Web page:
In 2022, it is possible to pick up mirrored pieces for under £100. B&M has a £25 oval drinks trolley with two mirrored shelves that would lend an air of Thirties elegance to any gathering. The £94.99 Ellison serving cart (a U.S. term for drinks trolley) from Wayfair has a similar vibe.
If you believe that the right mirrored trolley would save you money on trips to bars, the larger £144.95 gold oval mirrored trolley from Melody Maison could be the thing.
A mirrored cocktail cabinet will dazzle guests. The £1,200 Primrose & Plum champagne and gold cabinet has a Jazz-Age feel.
The £299 Venetian sideboard from Furniture Market, meanwhile, is a more modestly priced way to conjure up the party spirit of the Roaring Twenties.
The show flats of apartment blocks are often equipped with mirrored cocktail cabinets containing bottles of spirits and crystal glasses. This makes buyers dream of dinner parties, with a prelude of aperitifs, but also serves to make the apartment appear even roomier.
A console table in the hall also creates an illusion of space which can be amplified by the addition of a lamp. HomesDirect365 has a range in the style of almost every era including Art Deco, Regency, the 1960s and the 1970s. Prices start at £233.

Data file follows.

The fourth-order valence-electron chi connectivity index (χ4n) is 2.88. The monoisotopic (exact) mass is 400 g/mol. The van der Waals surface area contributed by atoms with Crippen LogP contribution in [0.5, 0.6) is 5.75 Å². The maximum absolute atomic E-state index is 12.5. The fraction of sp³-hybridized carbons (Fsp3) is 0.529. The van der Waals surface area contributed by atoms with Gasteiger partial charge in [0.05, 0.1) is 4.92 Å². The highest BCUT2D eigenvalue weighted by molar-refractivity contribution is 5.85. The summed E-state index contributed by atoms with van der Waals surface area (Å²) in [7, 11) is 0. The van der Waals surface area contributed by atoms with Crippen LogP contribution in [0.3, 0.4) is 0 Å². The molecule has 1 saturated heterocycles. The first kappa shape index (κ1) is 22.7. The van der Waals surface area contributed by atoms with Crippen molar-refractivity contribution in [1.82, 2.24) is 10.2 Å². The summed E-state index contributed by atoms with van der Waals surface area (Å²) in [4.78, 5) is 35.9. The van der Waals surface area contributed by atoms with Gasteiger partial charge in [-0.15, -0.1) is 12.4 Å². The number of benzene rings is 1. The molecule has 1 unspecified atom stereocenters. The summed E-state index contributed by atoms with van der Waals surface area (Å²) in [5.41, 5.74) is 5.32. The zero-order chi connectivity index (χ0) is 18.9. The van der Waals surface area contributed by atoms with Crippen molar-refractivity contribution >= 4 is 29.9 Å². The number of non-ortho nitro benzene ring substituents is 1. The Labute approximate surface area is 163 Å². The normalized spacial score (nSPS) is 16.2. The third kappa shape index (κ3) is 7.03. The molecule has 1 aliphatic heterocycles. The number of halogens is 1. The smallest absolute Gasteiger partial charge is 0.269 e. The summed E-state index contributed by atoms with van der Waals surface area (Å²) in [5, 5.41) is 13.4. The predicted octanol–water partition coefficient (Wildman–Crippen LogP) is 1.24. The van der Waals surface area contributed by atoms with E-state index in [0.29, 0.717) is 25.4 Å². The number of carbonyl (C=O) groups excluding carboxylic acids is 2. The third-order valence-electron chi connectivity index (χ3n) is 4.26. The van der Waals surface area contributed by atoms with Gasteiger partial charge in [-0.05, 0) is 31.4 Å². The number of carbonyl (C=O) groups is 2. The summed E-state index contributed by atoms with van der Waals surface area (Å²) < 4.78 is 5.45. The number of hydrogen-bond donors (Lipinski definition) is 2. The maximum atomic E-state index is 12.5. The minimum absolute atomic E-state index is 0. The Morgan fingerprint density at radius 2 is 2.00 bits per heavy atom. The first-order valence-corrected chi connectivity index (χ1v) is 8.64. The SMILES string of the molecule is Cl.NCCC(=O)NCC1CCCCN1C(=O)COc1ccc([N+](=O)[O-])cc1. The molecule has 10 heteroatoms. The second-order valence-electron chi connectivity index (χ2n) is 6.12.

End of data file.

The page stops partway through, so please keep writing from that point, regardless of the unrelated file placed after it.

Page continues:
The bedroom is often the most cramped room in either a house or flat which is why this can be the best place to experiment with mirrored furniture.
The desire to preserve family harmony is another reason. The other members of your household may prefer the kitchen and living room to be slick and understated, seeing anything mirrored as excessive.
In the bedroom, however, you can indulge your decor fantasies. Habitat has the one-drawer Hepburn bedside table for £76.
Next offers the antique effect Fleur bedside table which costs £225 for the one-drawer version and £275 for the two-drawer version.
The Fleur is also available as a six-drawer chest for £599 or a £1,150 double wardrobe if you seek to waft around your bedroom channelling your inner 1930s Hollywood screen siren.
Dunelm’s Venetian mirrored dressing table also offers a chance to live out your dream of silver screen stardom (£449).